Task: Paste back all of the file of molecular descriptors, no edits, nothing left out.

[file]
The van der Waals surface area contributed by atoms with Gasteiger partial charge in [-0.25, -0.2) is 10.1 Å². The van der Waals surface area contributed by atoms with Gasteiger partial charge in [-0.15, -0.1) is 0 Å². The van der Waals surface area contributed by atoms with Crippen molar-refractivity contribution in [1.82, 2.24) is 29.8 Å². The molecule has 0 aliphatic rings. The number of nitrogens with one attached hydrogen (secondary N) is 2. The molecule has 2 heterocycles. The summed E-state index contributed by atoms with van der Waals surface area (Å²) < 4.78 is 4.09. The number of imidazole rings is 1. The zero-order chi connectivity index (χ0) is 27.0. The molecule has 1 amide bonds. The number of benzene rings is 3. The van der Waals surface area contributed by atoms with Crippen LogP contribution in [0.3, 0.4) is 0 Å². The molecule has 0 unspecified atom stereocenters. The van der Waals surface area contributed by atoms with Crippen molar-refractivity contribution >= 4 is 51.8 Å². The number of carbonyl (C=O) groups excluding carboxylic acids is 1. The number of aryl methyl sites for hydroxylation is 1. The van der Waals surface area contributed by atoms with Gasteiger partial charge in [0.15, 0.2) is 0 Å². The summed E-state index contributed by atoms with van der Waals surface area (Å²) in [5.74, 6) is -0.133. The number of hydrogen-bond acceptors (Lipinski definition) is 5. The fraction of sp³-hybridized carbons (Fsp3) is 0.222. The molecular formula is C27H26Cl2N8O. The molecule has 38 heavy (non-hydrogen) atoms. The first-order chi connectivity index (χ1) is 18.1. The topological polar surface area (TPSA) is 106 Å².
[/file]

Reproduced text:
The van der Waals surface area contributed by atoms with Gasteiger partial charge in [-0.25, -0.2) is 10.1 Å². The van der Waals surface area contributed by atoms with Gasteiger partial charge in [-0.15, -0.1) is 0 Å². The van der Waals surface area contributed by atoms with Crippen molar-refractivity contribution in [1.82, 2.24) is 29.8 Å². The molecule has 0 aliphatic rings. The number of nitrogens with one attached hydrogen (secondary N) is 2. The molecule has 2 heterocycles. The summed E-state index contributed by atoms with van der Waals surface area (Å²) < 4.78 is 4.09. The number of imidazole rings is 1. The zero-order chi connectivity index (χ0) is 27.0. The molecule has 1 amide bonds. The number of benzene rings is 3. The van der Waals surface area contributed by atoms with Crippen LogP contribution in [0.3, 0.4) is 0 Å². The molecule has 0 unspecified atom stereocenters. The van der Waals surface area contributed by atoms with Crippen molar-refractivity contribution >= 4 is 51.8 Å². The number of carbonyl (C=O) groups excluding carboxylic acids is 1. The number of aryl methyl sites for hydroxylation is 1. The van der Waals surface area contributed by atoms with Gasteiger partial charge in [0.15, 0.2) is 0 Å². The summed E-state index contributed by atoms with van der Waals surface area (Å²) in [5.74, 6) is -0.133. The number of hydrogen-bond acceptors (Lipinski definition) is 5. The fraction of sp³-hybridized carbons (Fsp3) is 0.222. The molecular formula is C27H26Cl2N8O. The molecule has 38 heavy (non-hydrogen) atoms. The first-order chi connectivity index (χ1) is 18.1. The topological polar surface area (TPSA) is 106 Å².